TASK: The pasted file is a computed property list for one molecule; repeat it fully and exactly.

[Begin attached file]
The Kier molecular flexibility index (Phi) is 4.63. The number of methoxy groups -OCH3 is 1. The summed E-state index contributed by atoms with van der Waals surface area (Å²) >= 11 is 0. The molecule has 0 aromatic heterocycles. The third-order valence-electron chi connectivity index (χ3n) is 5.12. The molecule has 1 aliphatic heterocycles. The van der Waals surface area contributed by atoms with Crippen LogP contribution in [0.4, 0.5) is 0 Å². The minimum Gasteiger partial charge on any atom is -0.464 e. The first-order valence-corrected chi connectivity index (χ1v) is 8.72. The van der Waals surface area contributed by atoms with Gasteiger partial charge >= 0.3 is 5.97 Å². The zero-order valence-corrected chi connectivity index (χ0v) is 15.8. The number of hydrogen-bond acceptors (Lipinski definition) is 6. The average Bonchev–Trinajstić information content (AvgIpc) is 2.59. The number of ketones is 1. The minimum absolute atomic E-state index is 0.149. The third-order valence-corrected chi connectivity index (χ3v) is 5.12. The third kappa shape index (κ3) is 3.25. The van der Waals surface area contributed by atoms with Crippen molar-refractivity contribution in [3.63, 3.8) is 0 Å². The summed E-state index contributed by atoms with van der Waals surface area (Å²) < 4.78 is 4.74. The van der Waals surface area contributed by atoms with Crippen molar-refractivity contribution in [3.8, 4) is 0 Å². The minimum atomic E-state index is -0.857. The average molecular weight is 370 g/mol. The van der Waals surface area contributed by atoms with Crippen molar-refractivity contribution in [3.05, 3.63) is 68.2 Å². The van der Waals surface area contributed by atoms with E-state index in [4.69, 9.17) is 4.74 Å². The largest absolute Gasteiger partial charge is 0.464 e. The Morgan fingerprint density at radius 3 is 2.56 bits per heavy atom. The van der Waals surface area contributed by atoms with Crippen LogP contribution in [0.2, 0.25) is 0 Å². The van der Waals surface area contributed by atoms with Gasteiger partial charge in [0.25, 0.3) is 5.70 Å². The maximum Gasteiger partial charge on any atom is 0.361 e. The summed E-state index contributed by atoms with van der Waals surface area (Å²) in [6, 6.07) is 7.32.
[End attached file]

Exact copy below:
The Kier molecular flexibility index (Phi) is 4.63. The number of methoxy groups -OCH3 is 1. The summed E-state index contributed by atoms with van der Waals surface area (Å²) >= 11 is 0. The molecule has 0 aromatic heterocycles. The third-order valence-electron chi connectivity index (χ3n) is 5.12. The molecule has 1 aliphatic heterocycles. The van der Waals surface area contributed by atoms with Crippen LogP contribution in [0.4, 0.5) is 0 Å². The minimum Gasteiger partial charge on any atom is -0.464 e. The first-order valence-corrected chi connectivity index (χ1v) is 8.72. The van der Waals surface area contributed by atoms with Gasteiger partial charge >= 0.3 is 5.97 Å². The zero-order valence-corrected chi connectivity index (χ0v) is 15.8. The number of hydrogen-bond acceptors (Lipinski definition) is 6. The average Bonchev–Trinajstić information content (AvgIpc) is 2.59. The number of ketones is 1. The minimum absolute atomic E-state index is 0.149. The third-order valence-corrected chi connectivity index (χ3v) is 5.12. The third kappa shape index (κ3) is 3.25. The van der Waals surface area contributed by atoms with Crippen molar-refractivity contribution in [3.63, 3.8) is 0 Å². The summed E-state index contributed by atoms with van der Waals surface area (Å²) < 4.78 is 4.74. The van der Waals surface area contributed by atoms with Crippen molar-refractivity contribution in [3.8, 4) is 0 Å². The minimum atomic E-state index is -0.857. The average molecular weight is 370 g/mol. The van der Waals surface area contributed by atoms with Crippen molar-refractivity contribution in [3.05, 3.63) is 68.2 Å². The van der Waals surface area contributed by atoms with E-state index in [4.69, 9.17) is 4.74 Å². The largest absolute Gasteiger partial charge is 0.464 e. The Morgan fingerprint density at radius 3 is 2.56 bits per heavy atom. The van der Waals surface area contributed by atoms with Crippen LogP contribution in [0.2, 0.25) is 0 Å². The van der Waals surface area contributed by atoms with Gasteiger partial charge in [0.25, 0.3) is 5.70 Å². The maximum Gasteiger partial charge on any atom is 0.361 e. The summed E-state index contributed by atoms with van der Waals surface area (Å²) in [6, 6.07) is 7.32.